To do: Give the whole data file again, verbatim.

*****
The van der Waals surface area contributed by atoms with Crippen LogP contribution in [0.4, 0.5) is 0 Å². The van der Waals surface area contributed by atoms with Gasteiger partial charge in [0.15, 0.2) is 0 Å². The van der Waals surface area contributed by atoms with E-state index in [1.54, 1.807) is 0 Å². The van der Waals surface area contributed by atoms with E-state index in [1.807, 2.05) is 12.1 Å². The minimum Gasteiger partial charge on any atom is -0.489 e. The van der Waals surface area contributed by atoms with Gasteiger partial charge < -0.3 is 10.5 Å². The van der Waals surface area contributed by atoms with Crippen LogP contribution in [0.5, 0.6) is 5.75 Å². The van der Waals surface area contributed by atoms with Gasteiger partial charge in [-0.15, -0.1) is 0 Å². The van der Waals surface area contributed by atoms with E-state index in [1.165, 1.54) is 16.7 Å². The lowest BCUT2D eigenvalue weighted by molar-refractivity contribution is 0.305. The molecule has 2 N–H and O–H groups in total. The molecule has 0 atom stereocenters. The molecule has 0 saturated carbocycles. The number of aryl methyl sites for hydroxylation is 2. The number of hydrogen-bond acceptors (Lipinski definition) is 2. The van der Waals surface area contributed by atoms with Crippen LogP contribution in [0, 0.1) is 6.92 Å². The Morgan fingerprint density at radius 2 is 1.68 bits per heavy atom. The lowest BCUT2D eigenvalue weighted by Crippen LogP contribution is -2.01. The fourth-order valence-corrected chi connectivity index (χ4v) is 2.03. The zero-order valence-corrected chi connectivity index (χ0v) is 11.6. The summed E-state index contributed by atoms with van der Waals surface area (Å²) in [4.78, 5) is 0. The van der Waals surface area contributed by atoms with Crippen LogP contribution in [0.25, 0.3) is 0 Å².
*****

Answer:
The van der Waals surface area contributed by atoms with Crippen LogP contribution in [0.4, 0.5) is 0 Å². The van der Waals surface area contributed by atoms with Gasteiger partial charge in [0.15, 0.2) is 0 Å². The van der Waals surface area contributed by atoms with E-state index in [1.54, 1.807) is 0 Å². The van der Waals surface area contributed by atoms with E-state index in [1.807, 2.05) is 12.1 Å². The minimum Gasteiger partial charge on any atom is -0.489 e. The van der Waals surface area contributed by atoms with Gasteiger partial charge < -0.3 is 10.5 Å². The van der Waals surface area contributed by atoms with Crippen LogP contribution in [0.5, 0.6) is 5.75 Å². The van der Waals surface area contributed by atoms with Gasteiger partial charge in [-0.15, -0.1) is 0 Å². The van der Waals surface area contributed by atoms with E-state index in [1.165, 1.54) is 16.7 Å². The lowest BCUT2D eigenvalue weighted by molar-refractivity contribution is 0.305. The molecule has 2 N–H and O–H groups in total. The molecule has 0 atom stereocenters. The molecule has 0 saturated carbocycles. The number of aryl methyl sites for hydroxylation is 2. The number of hydrogen-bond acceptors (Lipinski definition) is 2. The van der Waals surface area contributed by atoms with Crippen LogP contribution in [0, 0.1) is 6.92 Å². The Morgan fingerprint density at radius 2 is 1.68 bits per heavy atom. The lowest BCUT2D eigenvalue weighted by Crippen LogP contribution is -2.01. The fourth-order valence-corrected chi connectivity index (χ4v) is 2.03. The zero-order valence-corrected chi connectivity index (χ0v) is 11.6. The summed E-state index contributed by atoms with van der Waals surface area (Å²) in [4.78, 5) is 0. The van der Waals surface area contributed by atoms with Crippen LogP contribution in [0.25, 0.3) is 0 Å².